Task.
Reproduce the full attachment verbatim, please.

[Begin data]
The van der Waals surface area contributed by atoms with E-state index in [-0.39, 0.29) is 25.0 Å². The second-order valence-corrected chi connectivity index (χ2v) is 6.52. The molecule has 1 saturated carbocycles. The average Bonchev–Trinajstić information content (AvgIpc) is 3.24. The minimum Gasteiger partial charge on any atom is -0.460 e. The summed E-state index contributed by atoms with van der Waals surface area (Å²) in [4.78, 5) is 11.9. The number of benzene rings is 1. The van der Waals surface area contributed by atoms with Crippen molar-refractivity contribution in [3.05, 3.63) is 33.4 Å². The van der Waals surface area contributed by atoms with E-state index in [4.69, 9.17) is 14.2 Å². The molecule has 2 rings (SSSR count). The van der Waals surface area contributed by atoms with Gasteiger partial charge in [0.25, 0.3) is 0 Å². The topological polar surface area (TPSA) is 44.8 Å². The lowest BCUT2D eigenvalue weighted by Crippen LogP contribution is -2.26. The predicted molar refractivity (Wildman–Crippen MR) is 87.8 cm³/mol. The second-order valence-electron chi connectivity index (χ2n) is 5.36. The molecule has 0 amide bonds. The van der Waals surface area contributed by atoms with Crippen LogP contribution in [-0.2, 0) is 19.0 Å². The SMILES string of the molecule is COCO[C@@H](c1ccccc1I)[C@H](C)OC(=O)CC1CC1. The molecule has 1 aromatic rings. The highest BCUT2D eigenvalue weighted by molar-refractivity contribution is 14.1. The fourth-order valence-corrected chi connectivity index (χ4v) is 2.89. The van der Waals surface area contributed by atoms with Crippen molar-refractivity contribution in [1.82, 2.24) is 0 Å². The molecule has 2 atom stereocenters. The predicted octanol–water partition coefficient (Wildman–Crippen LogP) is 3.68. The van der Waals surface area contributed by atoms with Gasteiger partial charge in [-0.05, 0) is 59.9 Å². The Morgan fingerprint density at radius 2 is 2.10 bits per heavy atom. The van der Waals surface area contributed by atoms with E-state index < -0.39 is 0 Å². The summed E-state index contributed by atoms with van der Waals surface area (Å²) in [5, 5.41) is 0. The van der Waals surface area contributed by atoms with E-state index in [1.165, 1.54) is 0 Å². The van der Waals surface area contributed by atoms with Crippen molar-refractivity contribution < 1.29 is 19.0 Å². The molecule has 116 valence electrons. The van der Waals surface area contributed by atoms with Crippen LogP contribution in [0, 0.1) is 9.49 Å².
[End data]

The van der Waals surface area contributed by atoms with E-state index in [-0.39, 0.29) is 25.0 Å². The second-order valence-corrected chi connectivity index (χ2v) is 6.52. The molecule has 1 saturated carbocycles. The average Bonchev–Trinajstić information content (AvgIpc) is 3.24. The minimum Gasteiger partial charge on any atom is -0.460 e. The summed E-state index contributed by atoms with van der Waals surface area (Å²) in [4.78, 5) is 11.9. The number of benzene rings is 1. The van der Waals surface area contributed by atoms with Crippen molar-refractivity contribution in [3.05, 3.63) is 33.4 Å². The van der Waals surface area contributed by atoms with E-state index in [4.69, 9.17) is 14.2 Å². The molecule has 2 rings (SSSR count). The van der Waals surface area contributed by atoms with Gasteiger partial charge in [0.25, 0.3) is 0 Å². The topological polar surface area (TPSA) is 44.8 Å². The lowest BCUT2D eigenvalue weighted by Crippen LogP contribution is -2.26. The predicted molar refractivity (Wildman–Crippen MR) is 87.8 cm³/mol. The second-order valence-electron chi connectivity index (χ2n) is 5.36. The molecule has 0 amide bonds. The van der Waals surface area contributed by atoms with Crippen LogP contribution in [-0.2, 0) is 19.0 Å². The SMILES string of the molecule is COCO[C@@H](c1ccccc1I)[C@H](C)OC(=O)CC1CC1. The molecule has 1 aromatic rings. The highest BCUT2D eigenvalue weighted by molar-refractivity contribution is 14.1. The fourth-order valence-corrected chi connectivity index (χ4v) is 2.89. The van der Waals surface area contributed by atoms with Crippen molar-refractivity contribution in [1.82, 2.24) is 0 Å². The molecule has 2 atom stereocenters. The predicted octanol–water partition coefficient (Wildman–Crippen LogP) is 3.68. The van der Waals surface area contributed by atoms with Gasteiger partial charge in [-0.05, 0) is 59.9 Å². The Morgan fingerprint density at radius 2 is 2.10 bits per heavy atom. The van der Waals surface area contributed by atoms with E-state index < -0.39 is 0 Å². The summed E-state index contributed by atoms with van der Waals surface area (Å²) in [5, 5.41) is 0. The van der Waals surface area contributed by atoms with E-state index in [1.165, 1.54) is 0 Å². The van der Waals surface area contributed by atoms with Crippen molar-refractivity contribution < 1.29 is 19.0 Å². The molecule has 116 valence electrons. The van der Waals surface area contributed by atoms with Crippen LogP contribution in [0, 0.1) is 9.49 Å².